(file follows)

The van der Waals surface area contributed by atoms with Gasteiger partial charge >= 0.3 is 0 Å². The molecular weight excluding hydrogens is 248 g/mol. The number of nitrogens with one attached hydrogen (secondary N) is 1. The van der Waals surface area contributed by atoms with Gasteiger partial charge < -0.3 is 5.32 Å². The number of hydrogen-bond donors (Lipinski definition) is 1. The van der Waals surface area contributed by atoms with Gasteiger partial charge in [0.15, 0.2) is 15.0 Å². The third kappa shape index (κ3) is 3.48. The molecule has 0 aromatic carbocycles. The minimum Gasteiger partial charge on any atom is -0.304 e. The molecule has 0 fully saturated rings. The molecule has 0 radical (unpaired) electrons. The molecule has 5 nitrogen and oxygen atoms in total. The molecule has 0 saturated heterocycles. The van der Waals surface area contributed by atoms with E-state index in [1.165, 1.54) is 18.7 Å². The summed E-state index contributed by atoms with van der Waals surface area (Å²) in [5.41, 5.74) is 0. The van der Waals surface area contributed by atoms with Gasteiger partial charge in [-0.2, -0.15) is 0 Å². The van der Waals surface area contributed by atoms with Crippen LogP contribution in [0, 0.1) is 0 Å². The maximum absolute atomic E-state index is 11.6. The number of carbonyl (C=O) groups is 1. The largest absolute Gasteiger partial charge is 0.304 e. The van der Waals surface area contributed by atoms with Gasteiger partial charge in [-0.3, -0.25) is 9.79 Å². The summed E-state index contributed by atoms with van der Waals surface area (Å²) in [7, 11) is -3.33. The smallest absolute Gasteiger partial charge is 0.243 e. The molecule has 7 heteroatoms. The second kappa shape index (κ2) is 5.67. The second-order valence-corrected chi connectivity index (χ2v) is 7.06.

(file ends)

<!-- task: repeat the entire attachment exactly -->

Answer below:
The van der Waals surface area contributed by atoms with Gasteiger partial charge >= 0.3 is 0 Å². The molecular weight excluding hydrogens is 248 g/mol. The number of nitrogens with one attached hydrogen (secondary N) is 1. The van der Waals surface area contributed by atoms with Gasteiger partial charge < -0.3 is 5.32 Å². The number of hydrogen-bond donors (Lipinski definition) is 1. The van der Waals surface area contributed by atoms with Gasteiger partial charge in [0.15, 0.2) is 15.0 Å². The third kappa shape index (κ3) is 3.48. The molecule has 0 aromatic carbocycles. The minimum Gasteiger partial charge on any atom is -0.304 e. The molecule has 0 fully saturated rings. The molecule has 0 radical (unpaired) electrons. The molecule has 5 nitrogen and oxygen atoms in total. The molecule has 0 saturated heterocycles. The van der Waals surface area contributed by atoms with E-state index in [1.165, 1.54) is 18.7 Å². The summed E-state index contributed by atoms with van der Waals surface area (Å²) in [5.41, 5.74) is 0. The van der Waals surface area contributed by atoms with Gasteiger partial charge in [-0.2, -0.15) is 0 Å². The van der Waals surface area contributed by atoms with Crippen LogP contribution in [0, 0.1) is 0 Å². The maximum absolute atomic E-state index is 11.6. The number of carbonyl (C=O) groups is 1. The largest absolute Gasteiger partial charge is 0.304 e. The van der Waals surface area contributed by atoms with Gasteiger partial charge in [-0.3, -0.25) is 9.79 Å². The summed E-state index contributed by atoms with van der Waals surface area (Å²) in [7, 11) is -3.33. The smallest absolute Gasteiger partial charge is 0.243 e. The molecule has 7 heteroatoms. The second kappa shape index (κ2) is 5.67. The second-order valence-corrected chi connectivity index (χ2v) is 7.06.